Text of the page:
As a side note: The IOTA devs have not been invited to defend themselves or to talk about their point of view.

Since none of the mentioned persons kept a neutral stance, I can only conclude that this is a coordinated effort to destroy IOTAs reputation as ultima ratio because IOTA threatens their own projects.

Neha Narula, as the director of the MIT Media Labs, missed the chance to provide an independent peer-review of IOTAs -not in use- signing algorithm CURL.
Instead, she allowed that her team used its personal bias for their own purposes.

Amy Castor abandoned the ethics of journalism: “The duty of the journalist is to further those ends (justice and the foundation of democracy) by seeking truth and providing a fair and comprehensive account of events and issues.” when she started ranting her personal agenda like a bulldozer and furthermore acted highly unprofessional against IOTA Founder David Sønstebø.

Her lacking ethics may be motivated by the fact that she has written about Zcash, at this point I can only assume that she owns Zcash, or it’s just another coincidence:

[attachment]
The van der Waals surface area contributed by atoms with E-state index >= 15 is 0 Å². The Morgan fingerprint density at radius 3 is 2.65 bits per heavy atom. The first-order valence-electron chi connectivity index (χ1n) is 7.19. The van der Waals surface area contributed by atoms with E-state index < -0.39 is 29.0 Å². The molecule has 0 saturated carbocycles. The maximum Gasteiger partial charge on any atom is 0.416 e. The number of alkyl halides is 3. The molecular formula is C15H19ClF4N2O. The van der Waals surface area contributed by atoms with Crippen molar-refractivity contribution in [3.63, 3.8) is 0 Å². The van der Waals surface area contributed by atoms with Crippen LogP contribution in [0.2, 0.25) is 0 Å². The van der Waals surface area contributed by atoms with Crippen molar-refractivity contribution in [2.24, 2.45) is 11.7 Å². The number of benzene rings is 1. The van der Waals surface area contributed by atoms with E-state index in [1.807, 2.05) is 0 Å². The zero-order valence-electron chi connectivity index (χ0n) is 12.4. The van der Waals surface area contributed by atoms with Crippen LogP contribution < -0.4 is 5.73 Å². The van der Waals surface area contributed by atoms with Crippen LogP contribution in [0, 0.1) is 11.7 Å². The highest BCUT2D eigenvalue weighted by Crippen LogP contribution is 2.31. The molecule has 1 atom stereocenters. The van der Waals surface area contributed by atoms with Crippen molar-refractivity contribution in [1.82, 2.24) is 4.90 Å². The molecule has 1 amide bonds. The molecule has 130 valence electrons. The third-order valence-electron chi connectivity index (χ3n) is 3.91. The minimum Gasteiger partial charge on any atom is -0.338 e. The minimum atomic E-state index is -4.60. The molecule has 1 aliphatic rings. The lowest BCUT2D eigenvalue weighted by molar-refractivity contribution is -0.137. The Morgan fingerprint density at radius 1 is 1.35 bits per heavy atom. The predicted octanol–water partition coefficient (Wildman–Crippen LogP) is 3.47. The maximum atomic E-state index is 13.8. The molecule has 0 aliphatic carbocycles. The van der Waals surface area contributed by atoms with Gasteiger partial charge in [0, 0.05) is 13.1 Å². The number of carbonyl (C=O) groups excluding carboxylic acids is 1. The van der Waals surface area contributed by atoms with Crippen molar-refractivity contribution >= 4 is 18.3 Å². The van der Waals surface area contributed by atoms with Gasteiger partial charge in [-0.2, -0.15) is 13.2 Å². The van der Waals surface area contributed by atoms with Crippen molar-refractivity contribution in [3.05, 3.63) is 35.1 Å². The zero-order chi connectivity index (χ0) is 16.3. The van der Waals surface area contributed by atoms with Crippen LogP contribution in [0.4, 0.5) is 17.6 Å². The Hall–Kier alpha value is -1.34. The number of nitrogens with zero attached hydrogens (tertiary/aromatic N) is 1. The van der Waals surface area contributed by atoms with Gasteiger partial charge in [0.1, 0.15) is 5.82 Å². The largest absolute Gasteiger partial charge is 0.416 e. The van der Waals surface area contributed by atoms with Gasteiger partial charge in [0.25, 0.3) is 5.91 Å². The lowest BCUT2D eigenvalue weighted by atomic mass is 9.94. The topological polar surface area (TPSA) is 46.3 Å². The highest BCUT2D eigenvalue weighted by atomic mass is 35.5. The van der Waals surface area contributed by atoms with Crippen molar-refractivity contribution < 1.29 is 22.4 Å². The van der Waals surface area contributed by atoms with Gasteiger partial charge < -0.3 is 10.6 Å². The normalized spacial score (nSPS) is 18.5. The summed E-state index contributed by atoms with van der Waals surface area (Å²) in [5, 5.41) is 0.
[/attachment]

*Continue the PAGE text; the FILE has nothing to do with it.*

This “responsible disclosure” is not the work of objective, competent scientists of the Massachusetts Institute of Technology or the Boston University as proclaimed. This is the epitome of a conflict of interest, where people use the names of big institutes.

In the game-theory, there are only rational agents. It seems these scientists are rational in that sense.

To cite Prof. Dr. Harald Lesch: “The economization of science is a problem: performance instead of position.”
-Especially in the field of crypto currencies.

Interesting to see that Zcash, DAGlabs and Bitcoin enthusiasts develop the same habits when they talk about IOTA, the same kind of habits that banks used to, when they talked about Bitcoin back in the days.